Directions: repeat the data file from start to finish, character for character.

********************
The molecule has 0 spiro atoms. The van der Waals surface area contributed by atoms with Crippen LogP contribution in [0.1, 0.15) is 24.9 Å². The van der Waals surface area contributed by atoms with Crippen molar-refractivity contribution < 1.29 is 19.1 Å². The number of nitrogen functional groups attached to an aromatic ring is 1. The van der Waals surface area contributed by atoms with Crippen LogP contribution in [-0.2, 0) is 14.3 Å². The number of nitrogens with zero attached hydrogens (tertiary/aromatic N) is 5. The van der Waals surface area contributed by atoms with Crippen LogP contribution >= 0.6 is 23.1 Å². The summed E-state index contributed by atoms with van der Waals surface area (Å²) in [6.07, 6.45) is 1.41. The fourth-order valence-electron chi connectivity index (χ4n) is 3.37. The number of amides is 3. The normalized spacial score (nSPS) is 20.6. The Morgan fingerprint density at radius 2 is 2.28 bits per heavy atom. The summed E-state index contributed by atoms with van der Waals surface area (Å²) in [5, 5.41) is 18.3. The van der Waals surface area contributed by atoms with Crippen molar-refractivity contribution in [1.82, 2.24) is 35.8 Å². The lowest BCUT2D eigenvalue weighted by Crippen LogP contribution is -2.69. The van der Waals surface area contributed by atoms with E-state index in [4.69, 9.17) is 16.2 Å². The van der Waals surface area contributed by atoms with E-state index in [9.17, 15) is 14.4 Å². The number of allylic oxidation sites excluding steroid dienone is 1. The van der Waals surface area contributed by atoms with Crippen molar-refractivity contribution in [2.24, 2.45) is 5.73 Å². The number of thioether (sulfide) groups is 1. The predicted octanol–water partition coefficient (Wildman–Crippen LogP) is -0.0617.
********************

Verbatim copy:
The molecule has 0 spiro atoms. The van der Waals surface area contributed by atoms with Crippen LogP contribution in [0.1, 0.15) is 24.9 Å². The van der Waals surface area contributed by atoms with Crippen molar-refractivity contribution < 1.29 is 19.1 Å². The number of nitrogen functional groups attached to an aromatic ring is 1. The van der Waals surface area contributed by atoms with Crippen LogP contribution in [-0.2, 0) is 14.3 Å². The number of nitrogens with zero attached hydrogens (tertiary/aromatic N) is 5. The van der Waals surface area contributed by atoms with Crippen LogP contribution >= 0.6 is 23.1 Å². The summed E-state index contributed by atoms with van der Waals surface area (Å²) in [6.07, 6.45) is 1.41. The fourth-order valence-electron chi connectivity index (χ4n) is 3.37. The number of amides is 3. The normalized spacial score (nSPS) is 20.6. The Morgan fingerprint density at radius 2 is 2.28 bits per heavy atom. The summed E-state index contributed by atoms with van der Waals surface area (Å²) in [5, 5.41) is 18.3. The van der Waals surface area contributed by atoms with Crippen molar-refractivity contribution in [1.82, 2.24) is 35.8 Å². The lowest BCUT2D eigenvalue weighted by Crippen LogP contribution is -2.69. The van der Waals surface area contributed by atoms with E-state index in [4.69, 9.17) is 16.2 Å². The van der Waals surface area contributed by atoms with E-state index in [9.17, 15) is 14.4 Å². The number of allylic oxidation sites excluding steroid dienone is 1. The van der Waals surface area contributed by atoms with Crippen molar-refractivity contribution in [2.24, 2.45) is 5.73 Å². The number of thioether (sulfide) groups is 1. The predicted octanol–water partition coefficient (Wildman–Crippen LogP) is -0.0617.